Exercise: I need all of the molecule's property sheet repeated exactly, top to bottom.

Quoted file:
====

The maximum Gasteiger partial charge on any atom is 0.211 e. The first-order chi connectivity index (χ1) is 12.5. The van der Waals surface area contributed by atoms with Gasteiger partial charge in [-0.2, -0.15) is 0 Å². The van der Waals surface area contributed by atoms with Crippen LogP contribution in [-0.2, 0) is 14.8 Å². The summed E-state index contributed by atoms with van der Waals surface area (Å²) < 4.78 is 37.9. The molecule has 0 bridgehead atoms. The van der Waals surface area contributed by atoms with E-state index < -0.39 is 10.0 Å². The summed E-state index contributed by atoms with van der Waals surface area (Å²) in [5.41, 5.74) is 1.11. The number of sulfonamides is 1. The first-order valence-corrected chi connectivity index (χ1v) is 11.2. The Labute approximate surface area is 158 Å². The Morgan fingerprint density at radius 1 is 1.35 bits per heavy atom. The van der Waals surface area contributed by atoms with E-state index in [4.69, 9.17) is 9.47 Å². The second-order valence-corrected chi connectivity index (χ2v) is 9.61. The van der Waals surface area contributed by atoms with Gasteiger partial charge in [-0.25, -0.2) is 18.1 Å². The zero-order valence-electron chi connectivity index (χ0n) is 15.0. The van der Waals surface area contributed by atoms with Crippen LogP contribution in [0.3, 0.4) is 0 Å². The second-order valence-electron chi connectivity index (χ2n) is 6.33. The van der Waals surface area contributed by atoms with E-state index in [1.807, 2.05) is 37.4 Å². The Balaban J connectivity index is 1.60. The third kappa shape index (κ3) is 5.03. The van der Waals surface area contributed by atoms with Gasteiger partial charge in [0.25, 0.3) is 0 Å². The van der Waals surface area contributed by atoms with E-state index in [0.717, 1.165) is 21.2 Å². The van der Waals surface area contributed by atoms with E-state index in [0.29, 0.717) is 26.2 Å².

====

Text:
The maximum Gasteiger partial charge on any atom is 0.211 e. The first-order chi connectivity index (χ1) is 12.5. The van der Waals surface area contributed by atoms with Gasteiger partial charge in [-0.2, -0.15) is 0 Å². The van der Waals surface area contributed by atoms with Crippen LogP contribution in [-0.2, 0) is 14.8 Å². The summed E-state index contributed by atoms with van der Waals surface area (Å²) < 4.78 is 37.9. The molecule has 0 bridgehead atoms. The van der Waals surface area contributed by atoms with E-state index < -0.39 is 10.0 Å². The summed E-state index contributed by atoms with van der Waals surface area (Å²) in [5.41, 5.74) is 1.11. The number of sulfonamides is 1. The first-order valence-corrected chi connectivity index (χ1v) is 11.2. The Labute approximate surface area is 158 Å². The Morgan fingerprint density at radius 1 is 1.35 bits per heavy atom. The van der Waals surface area contributed by atoms with E-state index in [4.69, 9.17) is 9.47 Å². The second-order valence-corrected chi connectivity index (χ2v) is 9.61. The van der Waals surface area contributed by atoms with Gasteiger partial charge in [-0.25, -0.2) is 18.1 Å². The zero-order valence-electron chi connectivity index (χ0n) is 15.0. The van der Waals surface area contributed by atoms with Crippen LogP contribution in [0.3, 0.4) is 0 Å². The second-order valence-electron chi connectivity index (χ2n) is 6.33. The van der Waals surface area contributed by atoms with E-state index in [1.807, 2.05) is 37.4 Å². The Balaban J connectivity index is 1.60. The third kappa shape index (κ3) is 5.03. The van der Waals surface area contributed by atoms with Gasteiger partial charge in [0.25, 0.3) is 0 Å². The van der Waals surface area contributed by atoms with E-state index in [0.717, 1.165) is 21.2 Å². The van der Waals surface area contributed by atoms with E-state index in [0.29, 0.717) is 26.2 Å².